One of the staples of big sporting and charity events was the giant novelty cheque. Surprisingly, these cheques are actually legal tender. The recipient can bung one on a trolley and wheel it into the local bank branch to cash it.
You don’t see the novelty cheque so much these days. And indeed, in most markets around the world, you don’t even see ordinary cheques. Just last month New Zealand actually killed off the cheque altogether - they are no longer issued or accepted by banks or government authorities.
"The question is when will cheques disappear and that has more to do with public preference and politics than economic efficiency.”
Cheques – or “checks” as they are known there – remain a major part of the US financial system, largely due to the fragmented nature of the infrastructure in the US but use is declining even there.
And in keeping with global trends, a massive surge in digital banking during the coronavirus pandemic has accelerated the decline in cheque use.
Cheques, after other once popular vehicles for value exchange such as one and two cent coins, will eventually disappear. They are expensive to process, susceptible to fraud and non-payment, slow and, in almost all cases, inferior to alternatives.
So the question is when will they disappear and that has more to do with public preference and politics than economic efficiency. But if the trends of the last 18 months with digital payments endure, the novelty cheque really will become a novelty.
In Australia, cheque usage has declined by around 20 per cent annually over the last five years - and by 27 per cent in 2020. Today cheques account for only 0.1 per cent of all payment transactions by volume and not much more by value.
According to the Reserve Bank of Australia (RBA), the cheque system has passed its use-by date.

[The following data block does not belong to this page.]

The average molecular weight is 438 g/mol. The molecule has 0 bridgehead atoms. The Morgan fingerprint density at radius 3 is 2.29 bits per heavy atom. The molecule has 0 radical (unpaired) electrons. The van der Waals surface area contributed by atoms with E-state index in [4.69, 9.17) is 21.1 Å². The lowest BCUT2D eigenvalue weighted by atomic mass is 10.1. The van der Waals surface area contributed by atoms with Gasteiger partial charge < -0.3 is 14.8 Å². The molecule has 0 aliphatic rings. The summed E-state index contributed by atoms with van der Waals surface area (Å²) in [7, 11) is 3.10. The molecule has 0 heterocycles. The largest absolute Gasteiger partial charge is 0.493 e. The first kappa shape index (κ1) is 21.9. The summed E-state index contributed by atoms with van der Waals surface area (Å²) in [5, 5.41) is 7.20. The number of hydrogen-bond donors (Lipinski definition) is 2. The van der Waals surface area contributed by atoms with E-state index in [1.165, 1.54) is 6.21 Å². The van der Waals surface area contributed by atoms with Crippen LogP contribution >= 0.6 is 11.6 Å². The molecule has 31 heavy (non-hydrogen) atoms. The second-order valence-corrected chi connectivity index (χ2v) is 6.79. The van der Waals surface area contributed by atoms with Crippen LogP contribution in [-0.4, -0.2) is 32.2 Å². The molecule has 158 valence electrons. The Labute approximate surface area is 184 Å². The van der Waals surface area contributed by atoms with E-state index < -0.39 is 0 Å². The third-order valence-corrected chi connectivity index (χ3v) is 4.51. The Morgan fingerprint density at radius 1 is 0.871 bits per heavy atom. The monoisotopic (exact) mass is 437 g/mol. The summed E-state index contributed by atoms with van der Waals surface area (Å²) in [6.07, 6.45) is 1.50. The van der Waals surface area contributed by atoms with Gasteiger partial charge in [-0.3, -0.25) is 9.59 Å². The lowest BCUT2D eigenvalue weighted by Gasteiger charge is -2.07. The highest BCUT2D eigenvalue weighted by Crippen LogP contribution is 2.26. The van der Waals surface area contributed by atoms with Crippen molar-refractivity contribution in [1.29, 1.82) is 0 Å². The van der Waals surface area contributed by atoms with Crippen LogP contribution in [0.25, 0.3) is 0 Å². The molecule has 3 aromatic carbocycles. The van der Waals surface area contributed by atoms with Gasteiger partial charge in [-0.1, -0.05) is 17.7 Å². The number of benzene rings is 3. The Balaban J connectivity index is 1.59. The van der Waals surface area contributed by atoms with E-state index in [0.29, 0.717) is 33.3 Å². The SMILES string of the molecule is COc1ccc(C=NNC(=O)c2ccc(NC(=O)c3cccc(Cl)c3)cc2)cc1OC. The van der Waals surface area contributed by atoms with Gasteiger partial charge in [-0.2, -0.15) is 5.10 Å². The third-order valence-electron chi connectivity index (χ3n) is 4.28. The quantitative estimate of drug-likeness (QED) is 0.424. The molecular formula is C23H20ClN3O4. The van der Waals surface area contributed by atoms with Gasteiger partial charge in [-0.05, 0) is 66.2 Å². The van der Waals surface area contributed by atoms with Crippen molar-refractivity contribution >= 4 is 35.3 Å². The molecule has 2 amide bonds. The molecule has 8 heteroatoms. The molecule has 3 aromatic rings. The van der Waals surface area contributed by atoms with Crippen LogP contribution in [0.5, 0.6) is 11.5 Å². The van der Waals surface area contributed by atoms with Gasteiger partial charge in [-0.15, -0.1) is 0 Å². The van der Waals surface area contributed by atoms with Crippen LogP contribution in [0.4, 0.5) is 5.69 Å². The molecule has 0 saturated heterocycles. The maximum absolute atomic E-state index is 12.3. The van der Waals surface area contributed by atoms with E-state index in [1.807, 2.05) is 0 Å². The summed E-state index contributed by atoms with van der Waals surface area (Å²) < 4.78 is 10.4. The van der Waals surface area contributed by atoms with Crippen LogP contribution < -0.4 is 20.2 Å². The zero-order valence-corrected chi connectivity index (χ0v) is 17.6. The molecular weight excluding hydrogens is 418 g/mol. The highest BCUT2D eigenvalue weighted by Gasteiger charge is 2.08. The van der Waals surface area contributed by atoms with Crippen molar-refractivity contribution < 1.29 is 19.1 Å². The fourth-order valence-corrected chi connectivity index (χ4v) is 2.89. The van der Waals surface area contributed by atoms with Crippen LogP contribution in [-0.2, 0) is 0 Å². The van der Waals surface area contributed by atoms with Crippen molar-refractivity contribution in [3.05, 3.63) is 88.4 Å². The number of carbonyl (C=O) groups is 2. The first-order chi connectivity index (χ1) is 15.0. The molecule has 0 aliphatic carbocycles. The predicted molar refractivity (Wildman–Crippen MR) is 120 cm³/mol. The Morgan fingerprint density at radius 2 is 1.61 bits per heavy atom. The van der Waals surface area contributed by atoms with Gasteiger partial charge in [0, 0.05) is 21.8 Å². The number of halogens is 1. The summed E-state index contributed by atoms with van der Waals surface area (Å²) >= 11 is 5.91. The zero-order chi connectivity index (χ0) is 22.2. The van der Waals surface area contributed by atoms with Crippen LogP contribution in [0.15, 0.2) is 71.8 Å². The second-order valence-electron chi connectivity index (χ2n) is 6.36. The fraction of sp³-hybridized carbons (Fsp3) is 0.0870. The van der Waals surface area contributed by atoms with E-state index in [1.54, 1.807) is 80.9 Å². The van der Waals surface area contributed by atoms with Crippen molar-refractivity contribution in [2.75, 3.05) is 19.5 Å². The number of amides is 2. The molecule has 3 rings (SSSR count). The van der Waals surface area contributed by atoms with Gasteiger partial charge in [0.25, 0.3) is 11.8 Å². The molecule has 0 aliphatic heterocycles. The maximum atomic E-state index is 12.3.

Over the last decade there have been numerous rumblings in Australia around the conditions to phase out cheques, notably by the RBA Payments System board, but community anxiety has stayed the hand.
Stakeholder groups presumed to be most affected by the end of cheques include older citizens, remote communities, small business and real estate. Yet in all cases viable and more efficient alternatives are available.
Nor is it true older citizens are averse to digital banking. Many older Australians have already shifted to alternative payments and are tech-proficient, a trend which accelerated in the last 18 months. Even before the pandemic, research by National Seniors in 2019 found more than two thirds of older people do not get frustrated with technology.
Meanwhile real estate transactions are now digital, connectivity issues in regional Australia – while still a problem – are rapidly improving and it is more an assumption than a fact that small businesses prefer cheques.
For all businesses, physical cheques introduce delays and friction into the payments system. Indeed, Australian businesses face the slowest invoice payment in the world – invoices are paid on average 26.4 days late. That is a genuine hardship for any business relying on frequent cash flow, not just small businesses.
Moreover, various surveys confirm small business in fact doesn’t prefer cheques because they are:
Any decision to phase out cheques will probably be made by individual financial institutions but it will ultimately be driven by customer behavior and preferences.
While the decision, under current structures, may rely on individual financial institutions, the Australian Bankers Association (ABA) is coordinating an industry-wide proposal to address the costs to the economy of maintaining cheques.
Money better spent
The ABA cited RBA research showing personal cheques are very rarely used for consumer payments.
“These trends are seen across all age groups, cementing Australia as a nation of ‘early adopters’ of new technologies,” according to the ABA. While all cheque payments in a 2019 RBA survey were made by people over 50, even for consumers aged over 65 personal cheques represented less than 1 per cent of their number of weekly payments, down from about 2 per cent in 2007.